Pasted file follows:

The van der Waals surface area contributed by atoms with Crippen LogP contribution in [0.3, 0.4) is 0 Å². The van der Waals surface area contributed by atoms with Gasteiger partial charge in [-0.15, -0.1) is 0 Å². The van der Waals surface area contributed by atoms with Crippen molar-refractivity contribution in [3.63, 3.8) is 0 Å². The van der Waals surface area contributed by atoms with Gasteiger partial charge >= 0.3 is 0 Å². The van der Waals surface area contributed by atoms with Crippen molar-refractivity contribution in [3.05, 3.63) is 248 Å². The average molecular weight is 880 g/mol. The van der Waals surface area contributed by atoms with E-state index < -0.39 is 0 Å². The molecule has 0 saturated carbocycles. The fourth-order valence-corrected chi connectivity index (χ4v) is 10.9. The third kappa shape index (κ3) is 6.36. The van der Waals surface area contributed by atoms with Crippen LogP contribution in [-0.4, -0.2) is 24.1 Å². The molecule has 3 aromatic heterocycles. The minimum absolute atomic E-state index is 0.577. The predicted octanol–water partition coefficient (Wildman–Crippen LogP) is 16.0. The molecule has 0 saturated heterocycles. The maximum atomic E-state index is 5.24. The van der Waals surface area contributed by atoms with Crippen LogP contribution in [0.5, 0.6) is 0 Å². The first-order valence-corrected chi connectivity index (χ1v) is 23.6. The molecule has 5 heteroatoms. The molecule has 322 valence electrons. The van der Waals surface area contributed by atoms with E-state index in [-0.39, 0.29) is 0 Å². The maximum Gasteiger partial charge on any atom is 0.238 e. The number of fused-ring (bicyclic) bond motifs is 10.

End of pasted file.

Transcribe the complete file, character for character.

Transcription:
The van der Waals surface area contributed by atoms with Crippen LogP contribution in [0.3, 0.4) is 0 Å². The van der Waals surface area contributed by atoms with Gasteiger partial charge in [-0.15, -0.1) is 0 Å². The van der Waals surface area contributed by atoms with Crippen molar-refractivity contribution in [3.63, 3.8) is 0 Å². The van der Waals surface area contributed by atoms with Gasteiger partial charge >= 0.3 is 0 Å². The van der Waals surface area contributed by atoms with Crippen molar-refractivity contribution in [3.05, 3.63) is 248 Å². The average molecular weight is 880 g/mol. The van der Waals surface area contributed by atoms with E-state index < -0.39 is 0 Å². The molecule has 0 saturated carbocycles. The fourth-order valence-corrected chi connectivity index (χ4v) is 10.9. The third kappa shape index (κ3) is 6.36. The van der Waals surface area contributed by atoms with Crippen LogP contribution in [-0.4, -0.2) is 24.1 Å². The molecule has 3 aromatic heterocycles. The minimum absolute atomic E-state index is 0.577. The predicted octanol–water partition coefficient (Wildman–Crippen LogP) is 16.0. The molecule has 0 saturated heterocycles. The maximum atomic E-state index is 5.24. The van der Waals surface area contributed by atoms with Crippen LogP contribution in [0.5, 0.6) is 0 Å². The first-order valence-corrected chi connectivity index (χ1v) is 23.6. The molecule has 5 heteroatoms. The molecule has 322 valence electrons. The van der Waals surface area contributed by atoms with E-state index in [-0.39, 0.29) is 0 Å². The maximum Gasteiger partial charge on any atom is 0.238 e. The number of fused-ring (bicyclic) bond motifs is 10.